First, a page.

23. Time to post some images of my first ever Tamiya kit, as my usual diet consists of Czech short run kits or conversions of bombers into something more civil. I used an Eduard Zoom set for the interior and a CMK set for the dropped flaps. The kit decals are nice, but as I wanted to depict a late war F4U-1D from the USS Cape Gloucester, I used a sheet from Barracudacals. I hope you like it. Peter
  24. Dear All, So I have made a start on my latest model. I do this for fun/relaxation, not so good at it.....but getting better. Here is the pit/office all done..........................and yes, before anyone says anything, the interior green isn't correct.....but its what I had and is good enough for my humble needs. Enjoy........comments / suggestions (good or bad) welcome as they will only make my skills improve.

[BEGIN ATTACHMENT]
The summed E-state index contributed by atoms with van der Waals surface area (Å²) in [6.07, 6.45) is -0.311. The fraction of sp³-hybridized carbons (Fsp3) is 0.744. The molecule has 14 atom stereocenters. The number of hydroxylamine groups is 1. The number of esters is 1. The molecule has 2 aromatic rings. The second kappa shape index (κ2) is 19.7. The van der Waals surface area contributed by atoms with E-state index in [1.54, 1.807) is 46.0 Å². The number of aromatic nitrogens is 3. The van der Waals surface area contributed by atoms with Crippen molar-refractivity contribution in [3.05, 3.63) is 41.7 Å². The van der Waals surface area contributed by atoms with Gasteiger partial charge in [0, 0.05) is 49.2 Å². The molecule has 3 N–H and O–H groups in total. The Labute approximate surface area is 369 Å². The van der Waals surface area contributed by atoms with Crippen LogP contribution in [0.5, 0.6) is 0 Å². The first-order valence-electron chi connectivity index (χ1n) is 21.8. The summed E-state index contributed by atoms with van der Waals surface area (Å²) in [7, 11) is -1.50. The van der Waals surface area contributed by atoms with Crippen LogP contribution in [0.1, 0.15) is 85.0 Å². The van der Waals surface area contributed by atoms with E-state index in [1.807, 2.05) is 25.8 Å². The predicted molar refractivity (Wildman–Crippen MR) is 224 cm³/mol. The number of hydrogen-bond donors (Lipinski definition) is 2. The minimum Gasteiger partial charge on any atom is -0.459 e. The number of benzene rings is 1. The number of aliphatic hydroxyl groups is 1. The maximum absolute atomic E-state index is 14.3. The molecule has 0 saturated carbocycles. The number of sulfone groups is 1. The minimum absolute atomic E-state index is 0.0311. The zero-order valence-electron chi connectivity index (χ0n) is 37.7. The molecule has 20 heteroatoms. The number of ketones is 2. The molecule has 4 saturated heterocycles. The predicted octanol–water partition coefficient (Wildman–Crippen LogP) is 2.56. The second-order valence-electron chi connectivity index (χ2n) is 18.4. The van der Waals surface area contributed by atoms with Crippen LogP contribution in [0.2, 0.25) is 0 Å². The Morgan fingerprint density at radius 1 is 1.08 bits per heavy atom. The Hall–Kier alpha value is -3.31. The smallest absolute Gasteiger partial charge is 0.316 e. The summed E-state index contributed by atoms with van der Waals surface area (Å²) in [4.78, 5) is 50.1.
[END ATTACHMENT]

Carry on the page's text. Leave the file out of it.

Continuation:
25. It's my first topic here, so let me introduce myself shortly: I'm a polish scale modeler. I've built models since I was a teenager and a member of a local modeling club. When I was 18/19 years old, I had to take a break due to lack of time. Almost 10 years later, my fiance gave me a birthday gift (airplane model - Lublin r.XIII ter), to recall myself how it was to be a modeler again It should’ve been one-time adventure, but obviously it was exactly the opposite. This Corsair is the third completed one from then. Previous two models were rather training ones, I had to recall myself all the techniques and honestly, I didn’t have a nice workbench tools or paints, besides little box with pile set, scalpel, and 3-4 paints. Now, my workbench has grown, I have lots of useful tools. I chose brush painting technique, to have more fun while working. I am aware of better quality performed by using airbrush, but to be honest, I am a brush fan and I won’t give it up for sure. My goal is to achieve such high painting quality as an airbrush. Before starting to build Corsair, I thought of showing my work at some small modeling exhibitions and share on the internet forums. I didn’t use any additional, bought parts or even canopy masks. I made them all by myself, for example: masks are made of masking tape. I am satisfied with the painting - layers are really thin, they didn’t hide panel lines. My brush didn’t leave streaks, because I used flat brush and paint thinner. However, I am not happy about paint chips and scratches. I chose wrong technique and even though I tried to fix this, but my efforts were pointless, because it looked worse. I need to focus on that. The orange strip on the fuselage is painted, not used from decals. I focused on engine, some photos are attached below. You are welcome to check out my work in progress gallery on my blog. It’s in polish (english version in progress), but you can see a lot of photos there: http://minihangar.online/warsztat-corsair-f4u-4-revell-172/ http://minihangar.online/warsztat-corsair-f4u-4-revell-172-cz-2/ http://minihangar.online/warsztat-corsair-f4u-4-revell-172-cz-3/ http://minihangar.online/warsztat-corsair-f4u-4-revell-172-cz-4/ http://minihangar.online/warsztat-corsair-f4u-4-revell-172-cz-5/ http://minihangar.online/warsztat-corsair-f4u-4-revell-172-cz-6/ http://minihangar.online/warsztat-corsair-f4u-4-revell-172-final/ And gallery: In progress: